💧EventEmitter's typesafe replacement💧
'evt' is intended to be a replacement for
It enables and encourages functional programming and makes heavy use of typescript's type inference features to provide type safety while keeping things concise and elegant 🍸.
Suitable for any JS runtime env (deno, node, old browsers, react-native ...)
- ✅ It is both a Deno and an NPM module. ( Achieved with Denoify )
- ✅ Lightweight, no dependency.
- ✅ No polyfills needed, the NPM module is transpiled down to ES3
Can be imported in TypeScript projects using version >= 3.4 (Mar 2019) and in any plain JS projects.
;;;evtText.attachconsole.logtext;evtTime.attachOnceconsole.logtime;evtText.post"hi!"; //Prints "hi!"evtTime.post123; //Prints "123"evtTime.post1234; //Prints nothing
;|>;//Mind the '$' prefixing 'attach'evt.$attachto"text", console.logtext;evt.$attachOnceto"time", console.logtime;evt.post;evt.post;evt.post;
*Those are introductory examples, EVT can do much more than this.
Who is using it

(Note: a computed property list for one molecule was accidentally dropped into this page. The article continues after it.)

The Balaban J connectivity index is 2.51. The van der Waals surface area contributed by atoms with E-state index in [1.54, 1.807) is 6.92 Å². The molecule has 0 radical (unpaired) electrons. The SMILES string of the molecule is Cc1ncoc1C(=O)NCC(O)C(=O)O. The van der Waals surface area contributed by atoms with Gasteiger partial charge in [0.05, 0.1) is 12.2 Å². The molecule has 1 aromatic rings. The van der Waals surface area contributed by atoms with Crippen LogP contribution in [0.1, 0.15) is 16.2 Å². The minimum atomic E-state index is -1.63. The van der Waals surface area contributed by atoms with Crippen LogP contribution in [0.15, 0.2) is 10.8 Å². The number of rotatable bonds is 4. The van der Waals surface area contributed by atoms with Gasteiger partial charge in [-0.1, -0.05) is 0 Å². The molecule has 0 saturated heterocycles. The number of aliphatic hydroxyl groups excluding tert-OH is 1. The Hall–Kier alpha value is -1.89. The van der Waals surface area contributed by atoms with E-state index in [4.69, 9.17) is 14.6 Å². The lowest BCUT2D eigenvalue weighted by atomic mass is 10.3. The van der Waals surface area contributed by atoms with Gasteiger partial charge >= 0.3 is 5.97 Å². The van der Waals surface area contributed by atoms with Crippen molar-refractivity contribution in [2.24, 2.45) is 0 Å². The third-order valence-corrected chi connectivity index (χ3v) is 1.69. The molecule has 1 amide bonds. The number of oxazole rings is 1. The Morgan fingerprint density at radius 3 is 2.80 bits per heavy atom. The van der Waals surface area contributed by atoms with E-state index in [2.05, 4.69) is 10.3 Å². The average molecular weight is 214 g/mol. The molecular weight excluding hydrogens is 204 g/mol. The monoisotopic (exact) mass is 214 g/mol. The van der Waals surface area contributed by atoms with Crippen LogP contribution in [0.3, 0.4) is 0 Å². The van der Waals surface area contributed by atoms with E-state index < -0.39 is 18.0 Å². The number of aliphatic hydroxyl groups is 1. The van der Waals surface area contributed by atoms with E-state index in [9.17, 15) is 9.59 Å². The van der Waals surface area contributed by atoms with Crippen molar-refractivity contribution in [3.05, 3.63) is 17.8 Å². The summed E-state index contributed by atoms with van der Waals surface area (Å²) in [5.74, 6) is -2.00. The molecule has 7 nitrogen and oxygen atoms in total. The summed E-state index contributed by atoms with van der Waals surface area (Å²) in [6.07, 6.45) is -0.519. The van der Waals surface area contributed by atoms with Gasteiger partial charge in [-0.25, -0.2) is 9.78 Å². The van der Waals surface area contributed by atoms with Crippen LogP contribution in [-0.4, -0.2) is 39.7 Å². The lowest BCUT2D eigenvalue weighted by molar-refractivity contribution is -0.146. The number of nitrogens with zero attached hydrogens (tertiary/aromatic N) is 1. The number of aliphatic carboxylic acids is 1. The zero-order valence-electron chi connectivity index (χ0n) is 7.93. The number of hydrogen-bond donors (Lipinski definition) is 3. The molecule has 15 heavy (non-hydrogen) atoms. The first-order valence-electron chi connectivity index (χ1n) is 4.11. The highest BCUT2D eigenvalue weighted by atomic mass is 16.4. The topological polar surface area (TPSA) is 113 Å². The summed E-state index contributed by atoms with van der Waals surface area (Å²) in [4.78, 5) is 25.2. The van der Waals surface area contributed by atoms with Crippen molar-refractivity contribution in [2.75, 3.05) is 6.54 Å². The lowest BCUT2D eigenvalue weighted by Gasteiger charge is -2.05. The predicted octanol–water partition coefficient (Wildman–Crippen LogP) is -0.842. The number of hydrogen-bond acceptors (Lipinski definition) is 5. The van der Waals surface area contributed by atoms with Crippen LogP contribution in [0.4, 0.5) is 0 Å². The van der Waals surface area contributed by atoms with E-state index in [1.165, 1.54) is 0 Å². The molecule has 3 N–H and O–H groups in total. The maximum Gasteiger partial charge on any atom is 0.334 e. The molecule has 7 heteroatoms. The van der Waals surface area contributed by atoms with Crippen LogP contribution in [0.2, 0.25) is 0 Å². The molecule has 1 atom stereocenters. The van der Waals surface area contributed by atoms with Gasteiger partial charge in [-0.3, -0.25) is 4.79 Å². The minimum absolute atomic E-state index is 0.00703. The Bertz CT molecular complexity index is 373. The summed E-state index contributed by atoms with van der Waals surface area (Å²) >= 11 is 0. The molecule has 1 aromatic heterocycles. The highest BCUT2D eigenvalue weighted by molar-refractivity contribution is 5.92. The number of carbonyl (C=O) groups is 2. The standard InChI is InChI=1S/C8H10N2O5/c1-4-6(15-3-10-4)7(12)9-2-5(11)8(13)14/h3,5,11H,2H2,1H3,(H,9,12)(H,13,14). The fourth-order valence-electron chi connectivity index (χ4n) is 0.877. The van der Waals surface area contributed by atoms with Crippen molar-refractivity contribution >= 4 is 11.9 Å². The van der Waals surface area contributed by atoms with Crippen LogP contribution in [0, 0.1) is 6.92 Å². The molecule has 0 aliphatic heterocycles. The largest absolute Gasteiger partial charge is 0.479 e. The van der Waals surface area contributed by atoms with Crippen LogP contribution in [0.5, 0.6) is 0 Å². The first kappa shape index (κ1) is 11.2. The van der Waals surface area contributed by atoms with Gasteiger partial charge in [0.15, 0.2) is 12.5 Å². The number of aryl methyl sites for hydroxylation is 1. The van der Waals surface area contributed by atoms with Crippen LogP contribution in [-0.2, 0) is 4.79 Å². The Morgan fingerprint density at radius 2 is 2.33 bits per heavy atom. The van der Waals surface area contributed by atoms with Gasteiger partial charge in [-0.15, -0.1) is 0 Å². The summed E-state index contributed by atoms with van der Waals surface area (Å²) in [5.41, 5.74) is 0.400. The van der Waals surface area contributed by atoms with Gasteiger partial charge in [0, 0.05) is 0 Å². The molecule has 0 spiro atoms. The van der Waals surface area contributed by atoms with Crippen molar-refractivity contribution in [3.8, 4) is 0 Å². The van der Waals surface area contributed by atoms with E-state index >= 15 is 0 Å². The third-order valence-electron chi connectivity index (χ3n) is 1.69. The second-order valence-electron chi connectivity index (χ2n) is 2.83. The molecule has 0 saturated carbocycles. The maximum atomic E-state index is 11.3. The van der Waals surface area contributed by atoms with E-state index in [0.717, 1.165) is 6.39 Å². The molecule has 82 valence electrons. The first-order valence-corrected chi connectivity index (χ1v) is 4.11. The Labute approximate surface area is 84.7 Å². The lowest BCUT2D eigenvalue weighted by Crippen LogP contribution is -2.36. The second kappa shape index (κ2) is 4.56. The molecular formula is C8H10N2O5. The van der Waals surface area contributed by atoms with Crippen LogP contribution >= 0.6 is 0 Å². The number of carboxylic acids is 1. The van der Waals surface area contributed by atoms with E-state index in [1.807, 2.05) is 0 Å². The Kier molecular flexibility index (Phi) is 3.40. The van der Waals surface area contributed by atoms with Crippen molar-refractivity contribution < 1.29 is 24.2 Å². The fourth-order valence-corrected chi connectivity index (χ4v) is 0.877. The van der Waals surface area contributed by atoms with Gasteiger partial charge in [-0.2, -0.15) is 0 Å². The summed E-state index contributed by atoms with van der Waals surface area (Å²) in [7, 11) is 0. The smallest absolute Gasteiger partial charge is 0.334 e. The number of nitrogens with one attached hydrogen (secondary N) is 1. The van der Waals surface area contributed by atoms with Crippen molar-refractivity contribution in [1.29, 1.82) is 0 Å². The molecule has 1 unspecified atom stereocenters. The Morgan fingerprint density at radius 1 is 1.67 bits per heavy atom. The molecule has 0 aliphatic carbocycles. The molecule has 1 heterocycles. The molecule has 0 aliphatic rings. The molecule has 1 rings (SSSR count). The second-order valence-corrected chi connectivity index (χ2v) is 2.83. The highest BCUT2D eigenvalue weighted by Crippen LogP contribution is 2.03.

Install / Import
$ npm install --save evt
Import from HTML, with CDN
There are a lot of things that can't easily be done with
- Enforcing type safety.
- Removing a particular listener ( if the callback is an anonymous function ).
- Adding a one-time listener for the next event that meets a condition.
- Waiting (via a Promise) for one thing or another to happen.
Example: waiting at most one second for the next message, stop waiting if the socket disconnects.
- It introduces a lot of abstractions. It's a big jump from
- It is often needed to resort to custom type guards, the filter operator breaks the type inference.
- Tend to be quite verbose.
- It could be months before it eventually supports Deno.
EVT is an attempt to address all these points while trying to remain as accessible as